Here's has some tips for diagnosing and dodging common computer nasties.
What is it: A phishing attack is one designed to trick you into thinking you are dealing with a reputable person or organisation - usually through the use of a fake website - and disclosing your details.
A very common phishing scam is an email claiming to be from your bank asking you to click on a link to log in to your account. The link is actually to a fake site that looks identical to your bank's real one, and by entering your login details you are handing cyber criminals access to your bank account. By clicking on the link provided you can also unwittingly download a virus to your PC.
How to spot it:
❏ Most banks and other organisations, including Trade Me, will never send you emails with links asking you to provide personal information - so that's the first warning sign. There are some exceptions, though. Google has begun prompting people to change Gmail passwords if it believes they have been compromised.
❏ A good way to spot a phishing scam is to hover your mouse over the website link. You should see the address of the website the link goes to. If the website address looks different or only vaguely similar - with strange numbers and words thrown in - to the proper address of your bank or organisation, then it's probably a malicious site. Be wary of short URLs or web addresses, these could be hiding the identity of a bad, fake website.
❏ Phishing emails or instant messages are also generally not personalised - addressing you as "Dear Customer" or something similar - and often contain threats - for example, warning your account has been hacked or that you will be shut out if you don't change your password.
❏ Cyber criminals are also not known for their spelling, grammar and punctuation, so if the email or message is riddled with errors, then that could be a sign it's a scam.
What to dodge:
❏ If you suspect it's a phishing attack, do not click on the link, flick it to the trash bin. Don't reply, that will only confirm for the cyber criminal that your email address is valid.
❏ Always type in the website address when going to your legitimate online accounts, don't use shortcut links in emails or websites.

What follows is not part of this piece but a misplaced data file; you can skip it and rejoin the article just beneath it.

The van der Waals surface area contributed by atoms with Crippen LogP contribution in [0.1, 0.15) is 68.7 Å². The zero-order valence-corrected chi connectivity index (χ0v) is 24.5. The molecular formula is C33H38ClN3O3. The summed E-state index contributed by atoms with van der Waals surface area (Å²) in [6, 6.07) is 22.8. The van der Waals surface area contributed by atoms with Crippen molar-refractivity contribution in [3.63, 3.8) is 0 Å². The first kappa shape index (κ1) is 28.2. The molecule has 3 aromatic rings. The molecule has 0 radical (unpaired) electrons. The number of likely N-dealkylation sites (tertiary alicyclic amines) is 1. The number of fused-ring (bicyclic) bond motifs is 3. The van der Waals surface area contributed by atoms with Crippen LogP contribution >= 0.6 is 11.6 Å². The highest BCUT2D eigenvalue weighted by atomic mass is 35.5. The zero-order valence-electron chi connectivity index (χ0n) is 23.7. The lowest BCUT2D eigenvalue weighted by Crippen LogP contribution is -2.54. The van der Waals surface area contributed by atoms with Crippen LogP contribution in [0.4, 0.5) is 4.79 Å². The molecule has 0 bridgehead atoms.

❏ Use security software as this can often alert you if a website is suspicious.
VIRUSES AND SPYWARE
What are they: A virus is self-replicating malicious software with a particular function - such as installing other types of malware such as spyware, or damaging your computer files.
Viruses are designed to spread from one computer to another under their own steam, for example, by attaching themselves to your emails. They can spread through trojan files that look like normal files such as ecards, photos, movies and audio files.
Spyware records your computer activity, such as what websites you visit, so cyber criminals can see what you've been up to. Keylogger software is a really nasty variant - it records your keystrokes in order to steal your logins, passwords and even credit-card details.
You can pick up spyware pretty much anywhere online, but it is commonly contracted through free online games, screen savers, email attachments - which look legitimate but are actually malicious - and infected websites
How to diagnose:
A computer with a virus can display a range of symptoms, including:
❏ Sluggish speeds, freezing often and/or crashing regularly
❏ Applications that don't work properly
❏ Inaccessible disk drives
❏ Repeated error messages
❏ Refusing to open certain websites, including security software sites
❏ Refusing to print properly
In some cases your computer may not show any signs of a spyware infection, but there are a few common symptoms:
❏ The appearance of new toolbars, links or favourites in your web browser not added by you
❏ A sudden change to your home page, mouse pointer or search program
❏ You are redirected to a different website when browsing or searching
❏ Pop-up ads are appearing, even when you're not online
❏ Your computer is slower than usual, is taking longer to boot up, or crashes
How to dodge:
❏ Don't open email attachments if you don't know what they are or who they're from. An attachment might appear to be harmless and cute but harbour something nasty.
❏ Don't download anything online from dodgy or unknown sources. If you're unsure about a website or an organisation, do some research online to find out if they've been flagged as dangerous.
❏ Keep your operating system and other software you use, such as Adobe, updated. Software companies regularly tweak their products to protect you from threats.
❏ Use up-to-date security software with virus detection and removal features. If you can't install the software because you already have a virus, or if your software is unable to remove the virus, you may need to call in the professionals.
❏ Most major and relatively recent operating systems have a firewall, which protects your system from unauthorised access, built in. Make sure this is turned on. If your system doesn't have a firewall you need to install one.
❏ Don't click on pop-up windows you don't trust, and don't be tempted by offers of free games or entertainment as these programs could contain malware.
❏ Read free computer security advice from cyber watchdog netsafe at securitycentral.org.nz
❏ Report computer attacks and scams at theorb.org.nz
❏ Read up on known scams and get advice on avoiding and dealing with them at consumeraffairs.govt.nz/scams
Sources: Tech Republic, Microsoft, PC Whiz, Cnet, Symantec, Netsafe, Consumer Affairs Ministry, Sydney Morning Herald.
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